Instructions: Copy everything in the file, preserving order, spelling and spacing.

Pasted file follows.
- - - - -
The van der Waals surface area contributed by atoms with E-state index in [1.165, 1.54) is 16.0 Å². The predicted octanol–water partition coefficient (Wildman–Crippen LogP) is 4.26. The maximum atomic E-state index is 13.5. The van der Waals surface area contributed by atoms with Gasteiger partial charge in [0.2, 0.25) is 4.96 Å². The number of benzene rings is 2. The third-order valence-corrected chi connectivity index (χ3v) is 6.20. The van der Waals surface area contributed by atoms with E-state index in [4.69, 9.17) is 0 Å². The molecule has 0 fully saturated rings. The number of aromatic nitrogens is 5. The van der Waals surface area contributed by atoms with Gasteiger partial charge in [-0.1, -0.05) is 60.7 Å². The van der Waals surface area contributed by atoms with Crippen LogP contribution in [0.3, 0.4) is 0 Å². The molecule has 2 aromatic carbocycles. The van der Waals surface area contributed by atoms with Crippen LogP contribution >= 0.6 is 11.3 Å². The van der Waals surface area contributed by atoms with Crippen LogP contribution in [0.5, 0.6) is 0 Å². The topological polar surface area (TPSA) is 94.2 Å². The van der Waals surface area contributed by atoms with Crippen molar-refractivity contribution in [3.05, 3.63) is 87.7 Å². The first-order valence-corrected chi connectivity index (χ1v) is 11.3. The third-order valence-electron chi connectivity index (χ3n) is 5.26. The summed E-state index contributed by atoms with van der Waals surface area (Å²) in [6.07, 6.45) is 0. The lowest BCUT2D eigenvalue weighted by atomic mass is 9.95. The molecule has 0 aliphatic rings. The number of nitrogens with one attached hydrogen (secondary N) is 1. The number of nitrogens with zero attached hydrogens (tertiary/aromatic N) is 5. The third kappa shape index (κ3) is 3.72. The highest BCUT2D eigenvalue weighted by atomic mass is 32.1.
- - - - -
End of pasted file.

The van der Waals surface area contributed by atoms with E-state index in [1.165, 1.54) is 16.0 Å². The predicted octanol–water partition coefficient (Wildman–Crippen LogP) is 4.26. The maximum atomic E-state index is 13.5. The van der Waals surface area contributed by atoms with Gasteiger partial charge in [0.2, 0.25) is 4.96 Å². The number of benzene rings is 2. The third-order valence-corrected chi connectivity index (χ3v) is 6.20. The van der Waals surface area contributed by atoms with E-state index in [4.69, 9.17) is 0 Å². The molecule has 0 fully saturated rings. The number of aromatic nitrogens is 5. The van der Waals surface area contributed by atoms with Gasteiger partial charge in [-0.1, -0.05) is 60.7 Å². The van der Waals surface area contributed by atoms with Crippen LogP contribution in [0.3, 0.4) is 0 Å². The molecule has 2 aromatic carbocycles. The van der Waals surface area contributed by atoms with Crippen LogP contribution >= 0.6 is 11.3 Å². The van der Waals surface area contributed by atoms with Crippen LogP contribution in [0.5, 0.6) is 0 Å². The topological polar surface area (TPSA) is 94.2 Å². The van der Waals surface area contributed by atoms with Crippen molar-refractivity contribution in [3.05, 3.63) is 87.7 Å². The first-order valence-corrected chi connectivity index (χ1v) is 11.3. The third-order valence-electron chi connectivity index (χ3n) is 5.26. The summed E-state index contributed by atoms with van der Waals surface area (Å²) in [6.07, 6.45) is 0. The lowest BCUT2D eigenvalue weighted by atomic mass is 9.95. The molecule has 0 aliphatic rings. The number of nitrogens with one attached hydrogen (secondary N) is 1. The number of nitrogens with zero attached hydrogens (tertiary/aromatic N) is 5. The third kappa shape index (κ3) is 3.72. The highest BCUT2D eigenvalue weighted by atomic mass is 32.1.